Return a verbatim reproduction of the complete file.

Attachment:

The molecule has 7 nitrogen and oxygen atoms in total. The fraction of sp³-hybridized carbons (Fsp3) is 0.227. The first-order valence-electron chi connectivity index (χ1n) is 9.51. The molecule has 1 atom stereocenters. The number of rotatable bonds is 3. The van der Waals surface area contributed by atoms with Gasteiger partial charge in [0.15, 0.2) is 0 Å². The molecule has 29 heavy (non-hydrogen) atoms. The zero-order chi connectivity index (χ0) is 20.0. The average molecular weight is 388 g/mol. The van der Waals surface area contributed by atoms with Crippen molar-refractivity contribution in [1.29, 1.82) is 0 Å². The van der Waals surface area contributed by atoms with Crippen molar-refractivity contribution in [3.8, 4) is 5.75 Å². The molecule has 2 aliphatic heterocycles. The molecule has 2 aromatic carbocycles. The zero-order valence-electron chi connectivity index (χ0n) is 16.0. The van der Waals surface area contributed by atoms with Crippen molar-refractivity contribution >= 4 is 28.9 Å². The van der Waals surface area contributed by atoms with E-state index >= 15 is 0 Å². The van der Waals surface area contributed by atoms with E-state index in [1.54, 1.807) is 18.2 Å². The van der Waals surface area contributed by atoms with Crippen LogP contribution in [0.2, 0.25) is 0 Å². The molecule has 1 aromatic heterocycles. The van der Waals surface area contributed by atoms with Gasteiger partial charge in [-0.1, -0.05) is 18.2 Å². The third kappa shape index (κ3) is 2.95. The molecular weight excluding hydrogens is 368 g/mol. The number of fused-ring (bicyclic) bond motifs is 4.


The molecule has 7 nitrogen and oxygen atoms in total. The fraction of sp³-hybridized carbons (Fsp3) is 0.227. The first-order valence-electron chi connectivity index (χ1n) is 9.51. The molecule has 1 atom stereocenters. The number of rotatable bonds is 3. The van der Waals surface area contributed by atoms with Gasteiger partial charge in [0.15, 0.2) is 0 Å². The molecule has 29 heavy (non-hydrogen) atoms. The zero-order chi connectivity index (χ0) is 20.0. The average molecular weight is 388 g/mol. The van der Waals surface area contributed by atoms with Crippen molar-refractivity contribution in [1.29, 1.82) is 0 Å². The van der Waals surface area contributed by atoms with Crippen molar-refractivity contribution in [3.8, 4) is 5.75 Å². The molecule has 2 aliphatic heterocycles. The molecule has 2 aromatic carbocycles. The zero-order valence-electron chi connectivity index (χ0n) is 16.0. The van der Waals surface area contributed by atoms with Crippen molar-refractivity contribution >= 4 is 28.9 Å². The van der Waals surface area contributed by atoms with E-state index >= 15 is 0 Å². The van der Waals surface area contributed by atoms with E-state index in [1.54, 1.807) is 18.2 Å². The van der Waals surface area contributed by atoms with Crippen LogP contribution in [0.2, 0.25) is 0 Å². The molecule has 1 aromatic heterocycles. The van der Waals surface area contributed by atoms with Gasteiger partial charge in [-0.1, -0.05) is 18.2 Å². The third kappa shape index (κ3) is 2.95. The molecular weight excluding hydrogens is 368 g/mol. The number of fused-ring (bicyclic) bond motifs is 4.